What it boils down to is that coffee farmers receive a ‘fair’ share of the money that their coffee makes the seller. Supply and demand used to control the price for coffee. If the demand was high, and the supply was low – consumer prices would go up. If supply was high, and demand was low…well you get the picture. Farmers were forced to sell their product at a loss, or not at all. This is where the Fair Trade comes into play. No matter how high or low the demand and supplies are at any given time, farmers are guaranteed a minimum floor price for their products. If the market price for coffee are greater than the minimum floor price, the farmers will receive ‘premiums per pound’ for their product.
Not every coffee bean farmer can start selling their coffee at fair trade prices – only certified farmers that are part of a coop with other local farmers.
To obtain a Fair Trade Certification, coffee producers must meet the following criteria:
Fair labour conditions – meaning that all farm workers need to be treated fairly, receive a proper wage, enjoy safe working conditions. And child labor is strictly forbidden.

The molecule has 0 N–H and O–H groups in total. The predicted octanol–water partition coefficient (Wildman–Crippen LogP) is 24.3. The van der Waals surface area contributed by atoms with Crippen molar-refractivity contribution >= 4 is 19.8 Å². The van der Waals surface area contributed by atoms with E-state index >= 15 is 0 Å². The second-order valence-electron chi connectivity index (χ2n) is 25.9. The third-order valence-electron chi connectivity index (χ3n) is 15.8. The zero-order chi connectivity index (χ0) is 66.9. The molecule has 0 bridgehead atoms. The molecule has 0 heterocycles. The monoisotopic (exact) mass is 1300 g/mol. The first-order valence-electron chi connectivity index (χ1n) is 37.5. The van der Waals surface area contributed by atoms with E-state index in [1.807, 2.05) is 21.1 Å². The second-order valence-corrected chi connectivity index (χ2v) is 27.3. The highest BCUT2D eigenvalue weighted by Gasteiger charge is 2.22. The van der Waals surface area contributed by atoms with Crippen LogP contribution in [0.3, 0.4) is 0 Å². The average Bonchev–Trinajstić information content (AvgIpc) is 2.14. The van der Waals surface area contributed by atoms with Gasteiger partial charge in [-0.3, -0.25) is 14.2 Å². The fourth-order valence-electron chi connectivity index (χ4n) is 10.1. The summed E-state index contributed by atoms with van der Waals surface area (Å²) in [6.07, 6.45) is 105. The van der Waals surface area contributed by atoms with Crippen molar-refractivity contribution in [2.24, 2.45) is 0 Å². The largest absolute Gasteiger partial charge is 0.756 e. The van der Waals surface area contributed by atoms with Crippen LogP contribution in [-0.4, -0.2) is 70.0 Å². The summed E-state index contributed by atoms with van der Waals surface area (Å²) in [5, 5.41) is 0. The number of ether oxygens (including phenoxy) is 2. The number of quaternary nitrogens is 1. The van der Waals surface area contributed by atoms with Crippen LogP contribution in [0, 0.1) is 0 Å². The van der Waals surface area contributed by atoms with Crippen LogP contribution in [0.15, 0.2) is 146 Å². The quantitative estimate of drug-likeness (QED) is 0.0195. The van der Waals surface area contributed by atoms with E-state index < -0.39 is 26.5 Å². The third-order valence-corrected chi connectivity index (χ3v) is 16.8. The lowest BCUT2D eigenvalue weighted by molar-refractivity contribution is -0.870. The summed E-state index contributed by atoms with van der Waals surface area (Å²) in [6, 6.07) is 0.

Direct trade – Eliminate 3rd party middleman sales. All sales go directly from farmer to importers.
Helping their communities – Fair trade farmer are expected to financially invest their fair-trade premiums to improve their local communities
The official Fair Trade certification was started in 1988, in the Netherlands. Originally named “Max Havelaar”, the organisation created a label for products that met certain wage requirements. Three other labeling organizations were founded: Fair Trade Foundation, TransFair USA, and Rattvisemarkt. 1997 was the year that these four came together in the form of the Fair Trade Labeling Organization.
Fair trade organic coffee is enjoying an increase in popularity each year. A lot of the major players like Starbucks and McDonalds are all advertising certified fair trade coffee. Probably due to public awareness of fair trade. (I guess you could compare it to the free-range eggs vs factory farmed eggs).
By buying fair trade coffee (and other products like chocolate and tea for example) you’re making a difference for the farmers that provide for us. So maybe it’ll cost you a little more, but isn’t it all worth it in the end? Knowing that you’re supporting someone and keeping their family business alive?
Having said all that, don’t expect all fair trade coffee to be of the same quality. There is coffee and then there is good coffee 🙂 Here’s an example of good coffee you can buy and use at home or in the office – Organic Fair Trade Coffee.